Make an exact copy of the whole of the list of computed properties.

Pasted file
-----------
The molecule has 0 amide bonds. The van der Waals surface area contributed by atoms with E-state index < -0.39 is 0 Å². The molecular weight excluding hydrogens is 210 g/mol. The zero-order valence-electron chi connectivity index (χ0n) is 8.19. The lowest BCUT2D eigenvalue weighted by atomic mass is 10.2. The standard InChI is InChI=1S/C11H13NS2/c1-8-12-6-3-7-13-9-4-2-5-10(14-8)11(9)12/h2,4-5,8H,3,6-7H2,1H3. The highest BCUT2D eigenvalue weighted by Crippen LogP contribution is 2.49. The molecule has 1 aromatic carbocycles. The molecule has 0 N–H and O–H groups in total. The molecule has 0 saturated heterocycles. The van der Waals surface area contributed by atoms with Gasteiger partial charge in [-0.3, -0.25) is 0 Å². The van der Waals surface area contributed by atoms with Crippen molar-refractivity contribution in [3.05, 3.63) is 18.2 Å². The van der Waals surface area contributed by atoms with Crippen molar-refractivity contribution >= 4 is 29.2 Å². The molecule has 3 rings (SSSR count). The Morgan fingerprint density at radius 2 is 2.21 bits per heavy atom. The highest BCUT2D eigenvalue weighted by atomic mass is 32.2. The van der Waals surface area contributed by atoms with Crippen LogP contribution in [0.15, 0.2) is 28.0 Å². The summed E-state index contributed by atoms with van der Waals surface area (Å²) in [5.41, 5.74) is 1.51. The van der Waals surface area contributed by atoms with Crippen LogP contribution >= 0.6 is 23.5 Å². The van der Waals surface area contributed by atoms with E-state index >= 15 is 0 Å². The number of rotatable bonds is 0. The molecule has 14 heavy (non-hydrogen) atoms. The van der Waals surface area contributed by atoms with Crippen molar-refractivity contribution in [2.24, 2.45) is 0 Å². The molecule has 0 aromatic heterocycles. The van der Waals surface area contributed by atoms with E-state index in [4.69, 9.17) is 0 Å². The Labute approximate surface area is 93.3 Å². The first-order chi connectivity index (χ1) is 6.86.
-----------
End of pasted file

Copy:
The molecule has 0 amide bonds. The van der Waals surface area contributed by atoms with E-state index < -0.39 is 0 Å². The molecular weight excluding hydrogens is 210 g/mol. The zero-order valence-electron chi connectivity index (χ0n) is 8.19. The lowest BCUT2D eigenvalue weighted by atomic mass is 10.2. The standard InChI is InChI=1S/C11H13NS2/c1-8-12-6-3-7-13-9-4-2-5-10(14-8)11(9)12/h2,4-5,8H,3,6-7H2,1H3. The highest BCUT2D eigenvalue weighted by Crippen LogP contribution is 2.49. The molecule has 1 aromatic carbocycles. The molecule has 0 N–H and O–H groups in total. The molecule has 0 saturated heterocycles. The van der Waals surface area contributed by atoms with Gasteiger partial charge in [-0.3, -0.25) is 0 Å². The van der Waals surface area contributed by atoms with Crippen molar-refractivity contribution in [3.05, 3.63) is 18.2 Å². The van der Waals surface area contributed by atoms with Crippen molar-refractivity contribution >= 4 is 29.2 Å². The molecule has 3 rings (SSSR count). The Morgan fingerprint density at radius 2 is 2.21 bits per heavy atom. The highest BCUT2D eigenvalue weighted by atomic mass is 32.2. The van der Waals surface area contributed by atoms with Crippen LogP contribution in [0.15, 0.2) is 28.0 Å². The summed E-state index contributed by atoms with van der Waals surface area (Å²) in [5.41, 5.74) is 1.51. The van der Waals surface area contributed by atoms with Crippen LogP contribution >= 0.6 is 23.5 Å². The van der Waals surface area contributed by atoms with E-state index >= 15 is 0 Å². The number of rotatable bonds is 0. The molecule has 14 heavy (non-hydrogen) atoms. The van der Waals surface area contributed by atoms with Crippen molar-refractivity contribution in [2.24, 2.45) is 0 Å². The molecule has 0 aromatic heterocycles. The van der Waals surface area contributed by atoms with E-state index in [4.69, 9.17) is 0 Å². The Labute approximate surface area is 93.3 Å². The first-order chi connectivity index (χ1) is 6.86.